It is indeed a proud moment when you get your first pay cheque. The transition from being financially dependent to independent, in fact, makes you confident and fills you with a sense of pride. Moreover, the feeling of attaining the ability to take on future responsibilities further propels you on the growth trajectory.
Having said that, it is often observed that once a regular payment starts getting credited in the bank account on a monthly basis, we tend to get a little careless with expenditure. It is natural to want to experience life on your terms now that you are independent. However, unplanned spending and saving can compromise your financial independence going forward.
Poor financial planning doesn’t necessarily imply that you may run into huge debts; but you just may not have enough savings at hand to independently make major plans that require a significant amount of funds. That is why managing money properly is as important as earning it.
Starting your investments should be one of your first priorities as soon as you start earning. Ideally, you should invest at least 30-35% of your income in the start of your career. The early you start, the better it is for you. But you should take informed investment decisions and avoid financial agents who may mis-sell financial products to you that are neither rewarding nor apt for you.
Here are the five investments you may consider once you get your first pay cheque
A monthly systematic investment plan (SIP) in an equity mutual fund is worth looking at. Once the SIP is registered, the pre-decided amount will be deducted from your account every month on the day you choose. An equity SIP is one of the most convenient ways of creating wealth by investing in stocks through mutual funds in the long run. On an average one can assume to get 15% compounded annual return in the long-term.
Opening a Public Provident Fund (PPF) account with banks or post office is a good way to take exposure to debt assets. With interest rates still among the highest at 7.1% with government backing, PPF is worth looking at. It has a lock-in of 15 years, though partial withdrawals are allowed. Such investments in PPF not only help you create secured long-term wealth; such annual contributions also qualify for tax rebate under Sec 80C of the Income Tax Act. One can invest a maximum of Rs. 1.5 lakh and a minimum of Rs. 500 per year.
It is advisable to take a health insurance cover that protects you from any unexpected health-related expenses. A premium paid for health insurance will eventually prove a big investment decision as it will not dent your pocket and potentially impact your other investments during a medical emergency. More importantly, when you buy it in your 20s, your health insurance premium will be lower compared to buying it in your 30s.
You may consider investing about 5-10% of your monthly investment in dematerialised gold via Gold Mutual Funds, Gold Exchange Traded Funds, and Sovereign Gold Bonds. Investing in demat gold rather than owning physical gold gets you the benefit of a hedge against inflation as well as helps in diversification. Moreover, it is more liquid than physical gold and doesn’t come with wastage or making charges that deplete the value of your investment. Neither does it come with an emotional attachment that makes it additionally difficult to liquidate. With gold prices expected to move higher over the next decade, investment in demat gold is worth considering.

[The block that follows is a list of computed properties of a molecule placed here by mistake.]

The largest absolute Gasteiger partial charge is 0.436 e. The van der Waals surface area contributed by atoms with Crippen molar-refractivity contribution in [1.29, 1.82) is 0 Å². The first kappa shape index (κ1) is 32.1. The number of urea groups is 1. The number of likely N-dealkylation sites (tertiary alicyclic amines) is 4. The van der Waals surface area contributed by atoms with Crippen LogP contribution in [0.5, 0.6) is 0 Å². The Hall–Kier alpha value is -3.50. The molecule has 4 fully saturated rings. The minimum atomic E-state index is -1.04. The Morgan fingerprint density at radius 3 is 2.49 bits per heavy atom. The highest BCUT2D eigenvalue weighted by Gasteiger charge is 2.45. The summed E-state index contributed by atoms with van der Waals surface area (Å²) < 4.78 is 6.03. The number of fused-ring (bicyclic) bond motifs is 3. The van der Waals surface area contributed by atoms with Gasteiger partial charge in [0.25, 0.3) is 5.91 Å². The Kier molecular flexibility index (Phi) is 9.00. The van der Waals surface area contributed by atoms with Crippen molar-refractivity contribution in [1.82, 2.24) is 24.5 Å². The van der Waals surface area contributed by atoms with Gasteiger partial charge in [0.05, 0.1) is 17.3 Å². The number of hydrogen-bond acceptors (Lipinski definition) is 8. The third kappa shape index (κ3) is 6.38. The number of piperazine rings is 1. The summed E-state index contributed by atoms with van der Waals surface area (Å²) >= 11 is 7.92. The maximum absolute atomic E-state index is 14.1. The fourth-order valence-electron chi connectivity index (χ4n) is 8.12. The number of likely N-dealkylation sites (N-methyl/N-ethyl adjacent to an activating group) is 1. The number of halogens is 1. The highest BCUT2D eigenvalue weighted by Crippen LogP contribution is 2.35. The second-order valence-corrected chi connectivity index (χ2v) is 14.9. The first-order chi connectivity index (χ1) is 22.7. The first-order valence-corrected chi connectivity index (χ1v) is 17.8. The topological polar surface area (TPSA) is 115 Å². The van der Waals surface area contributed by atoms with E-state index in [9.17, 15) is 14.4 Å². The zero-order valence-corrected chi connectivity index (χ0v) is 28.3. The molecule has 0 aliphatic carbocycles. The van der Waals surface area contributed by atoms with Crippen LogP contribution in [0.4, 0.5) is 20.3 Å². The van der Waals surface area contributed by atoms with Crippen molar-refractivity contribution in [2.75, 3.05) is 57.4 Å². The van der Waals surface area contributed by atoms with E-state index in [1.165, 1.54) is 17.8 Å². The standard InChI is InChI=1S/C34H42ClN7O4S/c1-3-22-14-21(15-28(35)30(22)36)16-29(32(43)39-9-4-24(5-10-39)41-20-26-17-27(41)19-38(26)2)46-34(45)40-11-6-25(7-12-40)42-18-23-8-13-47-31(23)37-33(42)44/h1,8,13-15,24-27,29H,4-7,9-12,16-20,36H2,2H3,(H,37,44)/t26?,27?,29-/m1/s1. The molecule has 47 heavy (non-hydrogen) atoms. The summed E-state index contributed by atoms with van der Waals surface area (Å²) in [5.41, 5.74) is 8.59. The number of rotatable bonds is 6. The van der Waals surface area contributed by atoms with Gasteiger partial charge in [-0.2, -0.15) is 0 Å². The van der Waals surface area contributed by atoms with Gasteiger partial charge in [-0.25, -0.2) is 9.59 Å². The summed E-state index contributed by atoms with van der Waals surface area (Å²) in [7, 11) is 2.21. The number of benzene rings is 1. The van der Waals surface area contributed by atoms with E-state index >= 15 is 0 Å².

Post your entire monthly expenditure, park the balance savings in a liquid fund rather than keeping the money idle in your bank account. A liquid mutual fund invests in debt and money market instruments for a short-term. Typically, money parked in a liquid fund tends to generate better returns than a banks’ savings account. This way, not only your savings are safe but earn comparatively better interest. You can withdraw the desired amount as per your needs while the rest will remain invested. This way you can also create a readily available emergency fund that can be used in times of crisis.
While deciding upon various investment avenues, a young investor must give importance to asset allocation with a major tilt towards equity-oriented investment instruments. Though there is no thumb rule, it is a good investment approach to ensure your equity investment comprises 60-70% of your overall portfolio. Debt assets can take care of 20-30% while rest should be put into gold. Equity investments typically beat inflation with a wide margin in the long-term. Since a young investor in his early 20s has more than 30 years of working life, they should be more focused on equity investments till the age of 45. Higher equity exposure for over two decades will yield a substantial wealth creation and give the much-needed push to your financial health. So, do not miss the investment bus and start early to reap benefits of serious wealth creation.
(This article is written by Adhil Shetty, CEO, BankBazaar.com)
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